TDM has an accepted role in anti-TNF therapy.  Now, a study (R Battat et al. Clin Gastroenterol Hepatol 2017; 15: 1427-34) extends the concept of TDM to ustekinumab.  This study which took place between 2014-2015 examined ustekinumab use in 62 patients with refractory Crohn’s disease (CD).  Ustekinumab dosing: 90 mg SC at weeks 0, 1, and 2 for induction, then 90 mg every 4 or 8 weeks for maintenance.

Key findings:

  • At week 26, 80.7% of patients had a clinical response, 66.1% had a clinical remission, and 58.9% had an endoscopic response.
  • In those with an endoscopic response, the mean trough concentration of ustekinumab was 4.7 mcg/mL compared with 3.8 mcg/mL those without an endoscopic response.
  • Using a trough threshold of 4.5 mcg/mL at week ≥26, 75.9% had an endoscopic response whereas those with a level below this trough had a 40.7% endoscopic response
  • The authors did not detect antibodies to ustekinumab in any patient. The authors note that ustekinumab has low immunogenicity and prior UNITI studies indicated antibody formation in 0.2% after induction and 2.3% at 1 year.
  • Unlike combination therapy with anti-TNF therapy, “concurrent immunosuppressive therapy does not explain low immunogenicity, as only 25.8% of patients received these and had neither improved clinical outcomes nor higher drug concentrations.”

Thus far, no clinical studies have demonstrated improved clinical outcomes with dose escalation in the setting of low ustekinumab levels.  A prospective trial would be helpful.

My take: This study shows promising results for ustekinumab for refractory CD.  The low immunogenicity indicates that monotherapy is likely appropriate.  A target level of >4.5 mcg/mL indicates a higher likelihood of response.

Related blog posts:

#NASPGHAN17 Therapeutic Drug Monitoring Associated with Increased Clinical Remission

In support of Dr. Baldassano’s talk (NASPGHAN17: Treat to Target and Tight Control), this poster from the Cincinnati group (A Mulgand et al) showed that therapeutic drug monitoring has been associated with improved clinical remission scores (80% to 87%).  Correlation with a more objective marker of remission along with longer followup is now needed. One of the authors, Dana Dykes, has joined our group in Atlanta!

 

Related blog posts:

NASPGHAN Postgraduate Course 2017 (Part 4): Therapeutic drug monitoring, Anti-TNF management, Postoperative Crohn’s disease

This blog entry has abbreviated/summarized these presentations. Though not intentional, some important material is likely to have been omitted; in addition, transcription errors are possible as well.

Here is a link to postgraduate course syllabus: NASPGHAN PG Syllabus – 2017

Therapeutic Drug Monitoring

Andrew Grossman  Children’s Hospital of Philadelphia

The topic of therapeutic drug monitoring, both reactive and proactive, has been discussed numerous times on this blog.  This talk provided a good review of this topic.

Key points:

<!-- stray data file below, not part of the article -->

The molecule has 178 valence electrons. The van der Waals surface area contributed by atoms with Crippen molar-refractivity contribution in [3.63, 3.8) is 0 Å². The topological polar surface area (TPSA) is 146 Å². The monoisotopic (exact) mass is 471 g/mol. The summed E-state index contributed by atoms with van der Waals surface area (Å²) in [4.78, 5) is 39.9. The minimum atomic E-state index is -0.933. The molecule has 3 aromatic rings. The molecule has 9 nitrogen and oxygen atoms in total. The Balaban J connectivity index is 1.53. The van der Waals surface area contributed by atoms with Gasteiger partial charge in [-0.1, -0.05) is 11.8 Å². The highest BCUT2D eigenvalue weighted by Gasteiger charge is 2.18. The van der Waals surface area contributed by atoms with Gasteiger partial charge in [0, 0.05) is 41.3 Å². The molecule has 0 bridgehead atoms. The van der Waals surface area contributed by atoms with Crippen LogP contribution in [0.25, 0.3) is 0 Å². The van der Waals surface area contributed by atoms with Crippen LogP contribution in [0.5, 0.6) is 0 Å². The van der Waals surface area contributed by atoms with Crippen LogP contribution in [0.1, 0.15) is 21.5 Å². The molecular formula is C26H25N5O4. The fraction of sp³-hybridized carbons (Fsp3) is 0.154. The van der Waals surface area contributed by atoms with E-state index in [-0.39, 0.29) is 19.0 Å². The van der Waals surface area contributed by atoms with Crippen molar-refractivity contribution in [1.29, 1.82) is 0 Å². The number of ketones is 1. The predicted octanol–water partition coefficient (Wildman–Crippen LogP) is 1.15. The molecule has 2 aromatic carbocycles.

• Greatest predictor of infliximab treatment failure was a low infliximab (<0.9 mcg/mL at anytime or <2.2 mcg/mL at 14 weeks) (Castelle et al Am J Gastro 2013; 108: 962-71)
  • Low level antibodies to infliximab may be transient in ~28% and may be overcome with escalation of therapy
  • Tissue levels of infliximab (and other agents) may be inadequate despite good serum levels

What if anti-TNF fails

Maria Oliva-Hemker   Johns Hopkins University School of Medicine

Key points:

  • Discussed prevalence of problem with anti-TNF failures and main options: vedolizumab, ustekinumab, and surgery
  • Vedolizumab can take a while to work, particularly for Crohn’s disease
  • Limited data in pediatrics for these newer agents
  • Ustekinumab has some preliminary data indicating benefit with anti-TNF induced psoriaform rashes
  • Newer agents also likely to need therapeutic drug monitoring
  • Overall, ustekinumab and vedolizumab have good safety profiles at this point

 

Prevention of postoperative Crohn’s disease

Miguel Regueiro   University of Pittsburgh

  • Rationale for postoperative preventative treatment: high rate of recurrent disease which can be silent for several years despite progressive damage to GI tract
  • Large study (PREVENT) to compare infliximab and placebo after surgery.  Primary endpoint was clinical recurrence (was endpoint demanded by FDA) even though clinical recurrence can be a late finding.  Endoscopic recurrence rate was a secondary endpoint.

Dr. Regueiro’s approach

  • Low risk patient –repeat scope at 6 months post-op, then every 1-3 yrs if no disease and Rx with anti-TNF or immunomodulator in those with endoscopic recurrence
  • Moderate risk patient -possible use of thiopurine or use the ‘low risk’ approach
  • High risk patient-combination therapy and if doing well for several years, consider monotherapy
  • In pediatrics, the postoperative management is unclear due to difficulty with risk stratification.  If postoperative treatment is not given, consider colonoscopy 3-4 months afterwards and treat if recurrence.  Then could use calprotectin every 3 months to monitor and when >50, likely will need to be treated

PREVENT Trial Data: